# Magnetic field above rotating disk

• theneedtoknow
In summary, the question asks for the magnetic field at a distance z above a rotating disk with surface charge density inversely proportional to the square of the distance from the centre of the disk. The solution involves using the equations K = v*surface charge density and B = (constant)*integral of (K x rhat / r^2 )da, where K is the product of the angular velocity (w) and the surface charge density (c/s^2). To set up the integral, the horizontal components cancel and only the vertical components need to be integrated. If the surface charge density was proportional to the distance from the centre instead, the integral would be more complicated.

## Homework Statement

What is the magnetic field a distance z above a rotating disk (ang.velocity w) with surface charge density inversely proportional to the square of the distance from the centre of the disk.

## Homework Equations

K = v*surface charge density
B = (constant)*integral of (K x rhat / r^2 )da

## The Attempt at a Solution

I just want to know if I'm setting up this question right (basically, if I'm setting up the part in the integral correct, which is why i ommited the constant)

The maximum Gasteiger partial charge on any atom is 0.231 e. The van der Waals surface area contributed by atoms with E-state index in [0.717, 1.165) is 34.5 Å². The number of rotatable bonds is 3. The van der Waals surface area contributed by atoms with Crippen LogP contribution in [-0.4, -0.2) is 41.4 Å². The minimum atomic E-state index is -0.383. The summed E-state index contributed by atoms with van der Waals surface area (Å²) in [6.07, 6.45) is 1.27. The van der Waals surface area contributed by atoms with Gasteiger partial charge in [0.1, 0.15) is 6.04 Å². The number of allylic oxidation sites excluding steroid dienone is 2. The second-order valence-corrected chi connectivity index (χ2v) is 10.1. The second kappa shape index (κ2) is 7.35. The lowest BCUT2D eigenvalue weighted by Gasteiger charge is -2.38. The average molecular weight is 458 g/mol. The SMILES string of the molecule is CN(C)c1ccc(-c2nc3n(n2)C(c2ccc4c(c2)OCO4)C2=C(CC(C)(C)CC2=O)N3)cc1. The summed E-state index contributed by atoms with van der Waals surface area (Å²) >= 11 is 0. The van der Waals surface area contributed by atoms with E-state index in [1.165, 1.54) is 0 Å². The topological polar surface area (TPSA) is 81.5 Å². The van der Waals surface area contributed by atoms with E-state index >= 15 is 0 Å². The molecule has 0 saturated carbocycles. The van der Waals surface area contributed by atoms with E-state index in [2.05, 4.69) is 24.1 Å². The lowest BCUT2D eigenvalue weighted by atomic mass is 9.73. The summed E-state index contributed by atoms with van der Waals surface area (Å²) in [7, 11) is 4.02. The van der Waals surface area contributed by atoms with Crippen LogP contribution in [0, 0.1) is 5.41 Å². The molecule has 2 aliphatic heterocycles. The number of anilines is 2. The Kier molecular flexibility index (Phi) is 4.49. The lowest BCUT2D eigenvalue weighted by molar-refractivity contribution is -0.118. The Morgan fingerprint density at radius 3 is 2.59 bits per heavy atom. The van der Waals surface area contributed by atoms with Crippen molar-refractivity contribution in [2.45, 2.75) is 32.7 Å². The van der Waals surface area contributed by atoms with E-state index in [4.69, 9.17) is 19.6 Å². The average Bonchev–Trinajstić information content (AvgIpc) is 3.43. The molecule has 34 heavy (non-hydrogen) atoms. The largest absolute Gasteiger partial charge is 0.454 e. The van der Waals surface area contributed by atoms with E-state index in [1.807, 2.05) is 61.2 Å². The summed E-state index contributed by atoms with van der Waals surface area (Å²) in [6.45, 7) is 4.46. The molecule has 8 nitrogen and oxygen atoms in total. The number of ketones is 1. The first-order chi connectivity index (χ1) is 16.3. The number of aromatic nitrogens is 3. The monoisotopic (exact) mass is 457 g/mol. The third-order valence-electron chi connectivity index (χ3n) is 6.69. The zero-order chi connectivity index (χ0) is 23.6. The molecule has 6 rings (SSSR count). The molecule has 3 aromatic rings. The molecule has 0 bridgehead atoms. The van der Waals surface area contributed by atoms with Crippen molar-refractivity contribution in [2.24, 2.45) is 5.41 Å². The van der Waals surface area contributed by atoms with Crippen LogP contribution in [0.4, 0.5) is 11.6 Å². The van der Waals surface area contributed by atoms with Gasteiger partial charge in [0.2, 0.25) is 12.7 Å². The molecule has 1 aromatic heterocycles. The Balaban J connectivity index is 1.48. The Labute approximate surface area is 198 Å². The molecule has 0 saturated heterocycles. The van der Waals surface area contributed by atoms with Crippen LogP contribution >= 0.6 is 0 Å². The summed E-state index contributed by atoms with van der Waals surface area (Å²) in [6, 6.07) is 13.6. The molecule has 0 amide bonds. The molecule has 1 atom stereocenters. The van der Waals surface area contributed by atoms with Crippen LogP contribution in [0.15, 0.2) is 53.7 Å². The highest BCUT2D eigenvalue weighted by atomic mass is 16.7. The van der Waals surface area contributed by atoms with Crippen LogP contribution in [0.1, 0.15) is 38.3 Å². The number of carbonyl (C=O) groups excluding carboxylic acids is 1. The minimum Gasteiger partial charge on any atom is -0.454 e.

charge desntiy = c/s^2 where c is a constant (since it is inversely proportional to square of distance from centre of disk)
so K = v*charge density = ws*c/s^2 = wc/s
so K cross rhat = Ksin(alpha) where alpha is the angle between k and r
but in this case, the angle will always be 90 degrees since k and r are in perpendicular planes
so i need to inegrate (K/r^2)da
but all the horizontal components will cancel so i need to take only the vertical components, so i multiply by cos theta where theta is the angle r makes with the disk

so i have :
integral of (Kcostheta/r^2) da
costheta = s/(s^2+z^2)^0.5
K = wc/s
r^2 = s^2 + z^2

so i get
ingeral of wc/s * s/(s^2+z^2)^3/2 * da
da = sdsdtheta
so I have to integrate (wcs/(s^2+z^2)^3/2)dsdtheta from s=0 to s=R and theta= 0 to theta=2pi

is this correct?

Also, what about if the surface charge density was proportional to the distance from the centre instead?
then I would get an integral of the type s^4/(s^2+z^2)^3/2

How in the world would i do this integral? The one above is much easier but I can't figure out a way to do this one